Matthews’ Obama Accomplishments Gotcha (Updated)
Much has been made the last couple of days over Chris Matthews embarrassing Texas state senator Kirk Watson by asking him to name one of Barack Obama’s legislative accomplishments and then letting him hem and haw in ignorance.
Watson has already issued a self-deprecating “what I wish I’d said” essay indicating that the problem is that he was surprised, not that Obama hasn’t achieved anything. Hilzoy, though, thinks he should never have been asked the question.
Chris Matthews, by contrast, is paid large sums of money to provide political commentary and insight. I assume he has research assistants at his disposal. He could have done this work a lot more easily than I did. But he didn’t. He was more interested in gotcha moments than in actually enlightening the American people.
So here’s a challenge for Chris Matthews, or anyone else in the media who wants to take it up. Go over Clinton and Obama’s actual legislative records. Find the genuine legislative accomplishments that each has to his or her name. Report to the American people on what you find. Until you do, don’t accept statements from either side about who has substance and who does not, or who traffics in “speeches” and who offers “solutions”. That’s lazy, unprofessional, and a disservice to your audience.
I’m not a fan of the gotcha game and it’s particularly unfair with someone like Watson, who is not a regular in the national television spotlight. As a general rule, show hosts shouldn’t embarrass their guests — let alone in an ambush.
There was, however, something instructive in this particular exchange. Watson is, presumably, a fairly bright fellow with an above average knowledge of politics. He was invited as a guest on a national program to talk about why he was supporting Barack Obama for president. Quite obviously, his rationale has nothing whatever to do with Obama’s achievements as a Senator.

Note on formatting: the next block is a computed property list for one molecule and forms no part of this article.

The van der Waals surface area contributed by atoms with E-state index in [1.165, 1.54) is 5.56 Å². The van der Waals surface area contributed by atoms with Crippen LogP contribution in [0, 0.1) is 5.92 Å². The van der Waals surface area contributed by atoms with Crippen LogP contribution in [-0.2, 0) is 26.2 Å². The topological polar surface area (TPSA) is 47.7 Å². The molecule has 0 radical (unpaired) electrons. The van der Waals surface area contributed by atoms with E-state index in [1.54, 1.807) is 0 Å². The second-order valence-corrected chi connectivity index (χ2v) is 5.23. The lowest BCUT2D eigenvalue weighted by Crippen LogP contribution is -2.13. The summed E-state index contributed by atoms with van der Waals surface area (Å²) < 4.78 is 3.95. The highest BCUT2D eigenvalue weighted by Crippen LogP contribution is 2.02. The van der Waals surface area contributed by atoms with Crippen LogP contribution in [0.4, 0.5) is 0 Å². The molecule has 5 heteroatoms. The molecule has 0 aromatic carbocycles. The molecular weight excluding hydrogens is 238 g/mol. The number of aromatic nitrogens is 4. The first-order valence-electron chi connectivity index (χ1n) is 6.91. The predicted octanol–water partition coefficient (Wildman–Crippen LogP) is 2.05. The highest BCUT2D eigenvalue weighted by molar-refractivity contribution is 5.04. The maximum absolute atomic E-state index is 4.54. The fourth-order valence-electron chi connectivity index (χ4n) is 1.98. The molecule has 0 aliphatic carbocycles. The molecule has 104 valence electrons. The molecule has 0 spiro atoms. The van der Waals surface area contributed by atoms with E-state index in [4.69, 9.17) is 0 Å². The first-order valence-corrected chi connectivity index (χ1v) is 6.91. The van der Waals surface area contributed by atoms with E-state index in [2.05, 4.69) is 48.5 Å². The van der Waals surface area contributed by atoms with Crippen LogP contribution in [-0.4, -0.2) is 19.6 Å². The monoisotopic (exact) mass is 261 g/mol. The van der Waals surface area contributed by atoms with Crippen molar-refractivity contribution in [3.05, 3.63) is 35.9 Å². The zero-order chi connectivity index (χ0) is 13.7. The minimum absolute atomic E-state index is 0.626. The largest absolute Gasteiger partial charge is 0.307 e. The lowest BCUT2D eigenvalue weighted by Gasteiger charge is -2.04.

That Obama in fact has more legislative accomplishments than one would expect of someone so junior is to his credit and would seem to buttress his contention that he’s got the skills to forge compromise. But they’re not at the basis of his campaign. Nor, despite the fact that they are available in great detail for those who wish to see them, are his policy proposals. Rather, his appeal is his charisma, likability, and ability to convey a sense of confident optimism.
That understanding is worth conveying to an audience and exploring in debate.
Nor is it necessarily a criticism. While Ronald Reagan ran on a policy agenda, there’s little doubt that his personal charm and oratorical skill were a major factor in his getting elected. Ditto Bill Clinton. But both Reagan and Clinton had extensive experience as state governors before launching their presidential bids; Obama is a relative novice.
Update (Dave Schuler)
Actually, according to Thomas, Sen. Obama has been busier than the average senator, having sponsored 113 bills in the 110th Congress alone. That’s more than the average senator. Not as many as Clinton (150) but significantly busier than McCain.
Like most senators lots of the bills he’s written and sponsored have been flummery but at least a dozen are substantial. For example, S.115, a bill reforming energy policy, is a serious piece of legislation. There are many others on a variety of subjects.